Even for the time it did convene, it lost 16 per cent of its scheduled time to disruptions. This lack of productivity is not restricted to the Lok Sabha. A study by the Vidhi Centre for Legal Policy showed that two sessions of the Rajya Sabha spanning two different governments (Winter Session, 2013-14 and Monsoon Session, 2015) were disrupted for 72 hours each, compared to a total of only 41 productive hours across both sessions. Disruption rather than debate has become the default in Parliament, necessitating a more direct relationship between the executive and the people which is the cornerstone of a presidential system.

The clearest manifestation of such a direct relationship is the emergence of the ordinance State. During the term of the last Lok Sabha, 45 ordinances were promulgated by the president, most of the time on failure to pass a bill in Parliament. This is not a new development — the rise of ordinances as a tool for everyday governance was common in UPA II with 28 ordinances having been promulgated during the 15th Lok Sabha, with several of these being re-promulgated when the original ordinance lapsed. The proliferation of ordinances is testimony to the fact that the respect that Parliament ought to be accorded by the executive has waned to such an extent that governance now happens despite Parliament, not because of it.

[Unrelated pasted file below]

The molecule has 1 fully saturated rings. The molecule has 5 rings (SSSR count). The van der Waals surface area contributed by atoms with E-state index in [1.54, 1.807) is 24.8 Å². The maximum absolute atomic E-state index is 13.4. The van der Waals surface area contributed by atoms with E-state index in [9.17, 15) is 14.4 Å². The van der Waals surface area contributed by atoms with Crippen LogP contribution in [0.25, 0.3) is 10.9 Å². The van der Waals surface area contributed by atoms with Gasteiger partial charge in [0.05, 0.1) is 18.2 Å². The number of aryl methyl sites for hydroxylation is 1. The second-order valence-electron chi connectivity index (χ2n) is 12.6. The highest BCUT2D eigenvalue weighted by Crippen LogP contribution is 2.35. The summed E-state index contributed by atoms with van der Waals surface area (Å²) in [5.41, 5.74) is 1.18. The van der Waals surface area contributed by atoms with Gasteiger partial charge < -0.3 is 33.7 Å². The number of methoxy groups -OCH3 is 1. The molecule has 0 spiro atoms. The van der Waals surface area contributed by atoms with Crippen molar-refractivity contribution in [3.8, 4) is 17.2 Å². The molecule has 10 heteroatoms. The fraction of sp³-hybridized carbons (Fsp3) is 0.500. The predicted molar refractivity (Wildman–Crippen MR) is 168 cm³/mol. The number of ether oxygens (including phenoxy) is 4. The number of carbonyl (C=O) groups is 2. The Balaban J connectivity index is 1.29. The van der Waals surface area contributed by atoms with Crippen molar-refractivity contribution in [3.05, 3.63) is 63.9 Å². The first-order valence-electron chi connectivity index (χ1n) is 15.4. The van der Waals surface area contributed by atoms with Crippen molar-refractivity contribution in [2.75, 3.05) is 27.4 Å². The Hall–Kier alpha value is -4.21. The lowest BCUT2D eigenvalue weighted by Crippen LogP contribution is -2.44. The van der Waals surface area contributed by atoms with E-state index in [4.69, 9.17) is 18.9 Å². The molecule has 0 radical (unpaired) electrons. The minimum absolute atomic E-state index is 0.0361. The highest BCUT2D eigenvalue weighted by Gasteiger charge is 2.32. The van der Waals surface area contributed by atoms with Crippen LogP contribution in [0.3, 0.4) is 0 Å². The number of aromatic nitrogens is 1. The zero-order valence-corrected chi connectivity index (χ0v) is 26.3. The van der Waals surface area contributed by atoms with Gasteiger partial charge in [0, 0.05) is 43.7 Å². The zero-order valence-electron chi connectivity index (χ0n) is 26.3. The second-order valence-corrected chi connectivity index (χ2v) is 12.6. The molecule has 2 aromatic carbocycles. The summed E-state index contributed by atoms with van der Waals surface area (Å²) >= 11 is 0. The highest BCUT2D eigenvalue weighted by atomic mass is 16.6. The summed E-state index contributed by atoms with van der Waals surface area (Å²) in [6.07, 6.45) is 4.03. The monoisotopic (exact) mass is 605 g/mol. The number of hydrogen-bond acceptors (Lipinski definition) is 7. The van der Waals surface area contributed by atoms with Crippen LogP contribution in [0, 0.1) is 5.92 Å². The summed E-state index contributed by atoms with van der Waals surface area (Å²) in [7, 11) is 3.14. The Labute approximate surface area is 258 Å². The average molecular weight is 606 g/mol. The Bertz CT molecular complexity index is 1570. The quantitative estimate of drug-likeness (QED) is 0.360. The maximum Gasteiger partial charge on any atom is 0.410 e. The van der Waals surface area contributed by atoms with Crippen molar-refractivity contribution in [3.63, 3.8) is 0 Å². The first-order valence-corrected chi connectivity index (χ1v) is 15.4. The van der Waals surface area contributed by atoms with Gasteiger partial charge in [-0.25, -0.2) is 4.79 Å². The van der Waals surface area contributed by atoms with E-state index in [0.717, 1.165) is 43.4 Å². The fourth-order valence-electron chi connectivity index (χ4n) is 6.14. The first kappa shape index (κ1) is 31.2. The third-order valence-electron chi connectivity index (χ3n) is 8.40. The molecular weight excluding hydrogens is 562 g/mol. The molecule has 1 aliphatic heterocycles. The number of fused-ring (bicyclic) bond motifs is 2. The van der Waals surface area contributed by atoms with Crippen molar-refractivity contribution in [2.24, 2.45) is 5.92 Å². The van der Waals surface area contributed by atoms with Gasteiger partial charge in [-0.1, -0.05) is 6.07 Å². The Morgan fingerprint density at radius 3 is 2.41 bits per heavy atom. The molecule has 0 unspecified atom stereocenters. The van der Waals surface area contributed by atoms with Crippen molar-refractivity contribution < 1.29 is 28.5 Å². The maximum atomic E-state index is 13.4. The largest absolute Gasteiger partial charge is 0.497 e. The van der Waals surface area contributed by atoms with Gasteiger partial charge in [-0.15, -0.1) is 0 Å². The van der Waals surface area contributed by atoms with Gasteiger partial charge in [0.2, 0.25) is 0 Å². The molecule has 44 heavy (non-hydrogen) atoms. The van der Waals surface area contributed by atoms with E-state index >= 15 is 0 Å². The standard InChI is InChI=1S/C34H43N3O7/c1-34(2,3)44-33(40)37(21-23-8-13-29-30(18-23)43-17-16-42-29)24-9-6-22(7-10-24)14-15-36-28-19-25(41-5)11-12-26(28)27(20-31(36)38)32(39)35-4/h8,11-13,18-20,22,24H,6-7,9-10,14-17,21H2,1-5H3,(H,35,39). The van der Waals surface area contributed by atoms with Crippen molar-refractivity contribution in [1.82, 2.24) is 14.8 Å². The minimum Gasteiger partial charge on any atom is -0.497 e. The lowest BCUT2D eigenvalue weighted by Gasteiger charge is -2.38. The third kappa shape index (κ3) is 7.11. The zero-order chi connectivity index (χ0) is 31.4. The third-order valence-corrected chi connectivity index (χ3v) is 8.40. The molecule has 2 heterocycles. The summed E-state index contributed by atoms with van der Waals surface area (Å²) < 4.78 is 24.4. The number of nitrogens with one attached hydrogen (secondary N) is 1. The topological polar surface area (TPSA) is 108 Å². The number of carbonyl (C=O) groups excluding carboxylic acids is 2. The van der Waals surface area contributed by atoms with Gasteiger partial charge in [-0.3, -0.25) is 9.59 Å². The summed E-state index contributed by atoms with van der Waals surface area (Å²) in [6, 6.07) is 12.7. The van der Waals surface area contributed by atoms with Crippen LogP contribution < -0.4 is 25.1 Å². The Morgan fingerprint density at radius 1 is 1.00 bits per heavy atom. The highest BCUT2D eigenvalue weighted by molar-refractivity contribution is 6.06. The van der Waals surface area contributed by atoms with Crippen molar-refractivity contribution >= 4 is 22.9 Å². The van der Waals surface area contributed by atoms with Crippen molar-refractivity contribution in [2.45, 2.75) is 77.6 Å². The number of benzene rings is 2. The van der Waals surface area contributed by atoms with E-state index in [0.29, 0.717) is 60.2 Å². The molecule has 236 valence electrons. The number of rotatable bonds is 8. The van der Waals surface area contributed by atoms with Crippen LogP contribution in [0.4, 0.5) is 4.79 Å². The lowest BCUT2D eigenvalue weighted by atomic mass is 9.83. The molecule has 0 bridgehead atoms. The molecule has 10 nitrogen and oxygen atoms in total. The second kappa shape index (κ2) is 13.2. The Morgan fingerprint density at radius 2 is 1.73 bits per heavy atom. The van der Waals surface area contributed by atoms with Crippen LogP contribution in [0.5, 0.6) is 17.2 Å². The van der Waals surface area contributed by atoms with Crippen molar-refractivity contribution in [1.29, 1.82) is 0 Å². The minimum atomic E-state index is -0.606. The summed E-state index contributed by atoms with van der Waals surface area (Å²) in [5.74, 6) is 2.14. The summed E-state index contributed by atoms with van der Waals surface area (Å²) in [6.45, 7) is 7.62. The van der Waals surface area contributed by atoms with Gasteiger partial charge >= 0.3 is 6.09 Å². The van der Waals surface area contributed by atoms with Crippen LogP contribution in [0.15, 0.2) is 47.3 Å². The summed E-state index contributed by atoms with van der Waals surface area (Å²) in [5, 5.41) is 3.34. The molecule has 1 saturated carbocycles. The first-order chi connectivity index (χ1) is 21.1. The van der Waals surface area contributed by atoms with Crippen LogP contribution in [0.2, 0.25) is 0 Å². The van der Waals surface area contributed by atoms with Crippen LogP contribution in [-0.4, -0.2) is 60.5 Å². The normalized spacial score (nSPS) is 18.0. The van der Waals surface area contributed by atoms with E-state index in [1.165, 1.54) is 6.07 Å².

The increasingly executive nature of lawmaking has also meant the rise of hand-picked ministers from non-political backgrounds, chosen from outside the party system. This is again typical of presidencies such as the United States of America where there is a real check on such appointments by the Senate through public confirmation hearings. In India, however, no such check exists — it is the Rajya Sabha that must accommodate such appointees by a political vote. Without having to go through the rigours of a general election or pass any real legislative litmus test, such appointees, despite their technical expertise, remain politically beholden only to the prime minister. This distorts the ‘first among equals’ principle that underlies the Westminster model and is much more akin to a spoils system that is characteristic of powerful presidencies.